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How much to repack hubs?

Old 03-01-09, 10:59 PM
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troie
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How much to repack hubs?

Ive had the same wheelset for the last 3 seasons and the hubs have never been serviced. At the end of last season I started to hear a bit o' squeaking from the front one. How much does it generally cost to repack both hubs. This is the set I have, XT's.
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Old 03-01-09, 11:15 PM
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Do it yourself. Will only cost you pennies for grease.
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Old 03-01-09, 11:22 PM
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Armed with a few cone-wrenches from your LBS, some grease, and a simple solvents like Gumout carburetor-cleaner from a gas station - you can easily do this job yourself. You should also get new ball-bearings for the hubs: 1/4" rear and 3/16th" front. Here's what it takes to clean and re-pack your hubs:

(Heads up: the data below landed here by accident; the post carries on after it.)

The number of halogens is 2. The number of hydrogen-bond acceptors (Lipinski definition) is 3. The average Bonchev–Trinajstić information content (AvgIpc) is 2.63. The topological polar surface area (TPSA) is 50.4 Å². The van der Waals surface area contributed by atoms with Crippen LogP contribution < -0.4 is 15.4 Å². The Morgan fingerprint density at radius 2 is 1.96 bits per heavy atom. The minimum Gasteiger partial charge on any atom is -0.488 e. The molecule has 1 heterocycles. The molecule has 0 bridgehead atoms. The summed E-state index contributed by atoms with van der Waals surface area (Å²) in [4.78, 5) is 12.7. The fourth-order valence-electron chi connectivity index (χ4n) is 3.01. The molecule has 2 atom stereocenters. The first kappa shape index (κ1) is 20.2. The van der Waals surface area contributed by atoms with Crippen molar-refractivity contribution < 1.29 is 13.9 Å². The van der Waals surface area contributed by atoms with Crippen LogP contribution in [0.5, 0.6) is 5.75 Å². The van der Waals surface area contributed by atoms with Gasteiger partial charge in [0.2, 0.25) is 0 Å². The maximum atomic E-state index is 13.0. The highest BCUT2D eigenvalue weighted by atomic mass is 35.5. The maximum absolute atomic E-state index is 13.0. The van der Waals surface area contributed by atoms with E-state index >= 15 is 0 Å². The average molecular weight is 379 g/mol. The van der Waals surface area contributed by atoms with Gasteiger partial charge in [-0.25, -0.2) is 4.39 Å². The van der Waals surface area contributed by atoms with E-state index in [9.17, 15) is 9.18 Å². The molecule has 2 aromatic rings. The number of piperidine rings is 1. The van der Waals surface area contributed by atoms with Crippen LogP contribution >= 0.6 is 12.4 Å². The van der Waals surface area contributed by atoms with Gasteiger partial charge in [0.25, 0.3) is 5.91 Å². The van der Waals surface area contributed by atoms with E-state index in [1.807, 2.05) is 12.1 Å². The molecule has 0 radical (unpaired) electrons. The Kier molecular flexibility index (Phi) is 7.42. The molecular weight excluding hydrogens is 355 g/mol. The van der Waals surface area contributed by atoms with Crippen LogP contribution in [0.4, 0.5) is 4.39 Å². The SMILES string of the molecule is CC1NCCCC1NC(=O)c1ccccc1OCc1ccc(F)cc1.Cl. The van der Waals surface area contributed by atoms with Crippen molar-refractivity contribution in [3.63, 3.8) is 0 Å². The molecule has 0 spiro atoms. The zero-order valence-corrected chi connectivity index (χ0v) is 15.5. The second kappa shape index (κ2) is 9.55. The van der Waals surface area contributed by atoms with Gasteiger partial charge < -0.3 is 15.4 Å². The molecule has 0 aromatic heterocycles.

http://bicycletutor.com/overhaul-wheel-bearings/
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Old 03-01-09, 11:54 PM
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I use kingsford charcoal starter fluid. best solvent in the world. one of the cleanest too (i.e. no added chemicals).

pricepoint has a great deal on a set of cone wrenches: http://www.pricepoint.com/detail/148...ch-7pc-Set.htm

These have lasted me over a year of professional use with not a hint of damage. They're also selling individual ones for $4each.
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Old 03-02-09, 12:09 AM
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Highly combustible solvents are a bad idea for obvious reasons. Mineral Spirits (paint thinner) is a far safer solution, is less volatile, and is quite cheap.
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Old 03-02-09, 12:14 AM